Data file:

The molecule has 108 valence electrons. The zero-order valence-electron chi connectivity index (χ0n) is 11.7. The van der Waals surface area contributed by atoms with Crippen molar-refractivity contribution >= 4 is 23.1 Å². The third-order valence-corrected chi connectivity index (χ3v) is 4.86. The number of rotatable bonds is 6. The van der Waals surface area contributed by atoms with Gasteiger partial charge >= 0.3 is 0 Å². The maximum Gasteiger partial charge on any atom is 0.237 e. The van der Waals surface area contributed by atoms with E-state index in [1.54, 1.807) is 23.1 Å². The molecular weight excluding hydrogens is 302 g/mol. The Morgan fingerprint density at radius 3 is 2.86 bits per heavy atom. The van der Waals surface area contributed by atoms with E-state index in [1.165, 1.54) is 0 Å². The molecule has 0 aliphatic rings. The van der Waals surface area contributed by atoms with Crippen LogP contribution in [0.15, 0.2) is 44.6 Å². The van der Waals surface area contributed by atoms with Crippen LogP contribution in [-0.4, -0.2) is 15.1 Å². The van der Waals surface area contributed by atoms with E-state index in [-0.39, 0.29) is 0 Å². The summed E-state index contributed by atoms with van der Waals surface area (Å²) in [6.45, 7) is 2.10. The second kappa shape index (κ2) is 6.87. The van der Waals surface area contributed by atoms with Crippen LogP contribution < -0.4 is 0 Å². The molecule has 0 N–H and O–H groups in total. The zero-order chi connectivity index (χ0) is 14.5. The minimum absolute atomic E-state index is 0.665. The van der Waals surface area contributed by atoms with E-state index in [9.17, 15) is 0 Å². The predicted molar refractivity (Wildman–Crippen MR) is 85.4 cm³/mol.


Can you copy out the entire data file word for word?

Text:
The molecule has 108 valence electrons. The zero-order valence-electron chi connectivity index (χ0n) is 11.7. The van der Waals surface area contributed by atoms with Crippen molar-refractivity contribution >= 4 is 23.1 Å². The third-order valence-corrected chi connectivity index (χ3v) is 4.86. The number of rotatable bonds is 6. The van der Waals surface area contributed by atoms with Gasteiger partial charge >= 0.3 is 0 Å². The maximum Gasteiger partial charge on any atom is 0.237 e. The van der Waals surface area contributed by atoms with E-state index in [1.54, 1.807) is 23.1 Å². The molecular weight excluding hydrogens is 302 g/mol. The Morgan fingerprint density at radius 3 is 2.86 bits per heavy atom. The van der Waals surface area contributed by atoms with E-state index in [1.165, 1.54) is 0 Å². The molecule has 0 aliphatic rings. The van der Waals surface area contributed by atoms with Crippen LogP contribution in [0.15, 0.2) is 44.6 Å². The van der Waals surface area contributed by atoms with Crippen LogP contribution in [-0.4, -0.2) is 15.1 Å². The van der Waals surface area contributed by atoms with E-state index in [-0.39, 0.29) is 0 Å². The summed E-state index contributed by atoms with van der Waals surface area (Å²) in [6.45, 7) is 2.10. The second kappa shape index (κ2) is 6.87. The van der Waals surface area contributed by atoms with Crippen LogP contribution < -0.4 is 0 Å². The molecule has 0 N–H and O–H groups in total. The zero-order chi connectivity index (χ0) is 14.5. The minimum absolute atomic E-state index is 0.665. The van der Waals surface area contributed by atoms with E-state index in [9.17, 15) is 0 Å². The predicted molar refractivity (Wildman–Crippen MR) is 85.4 cm³/mol.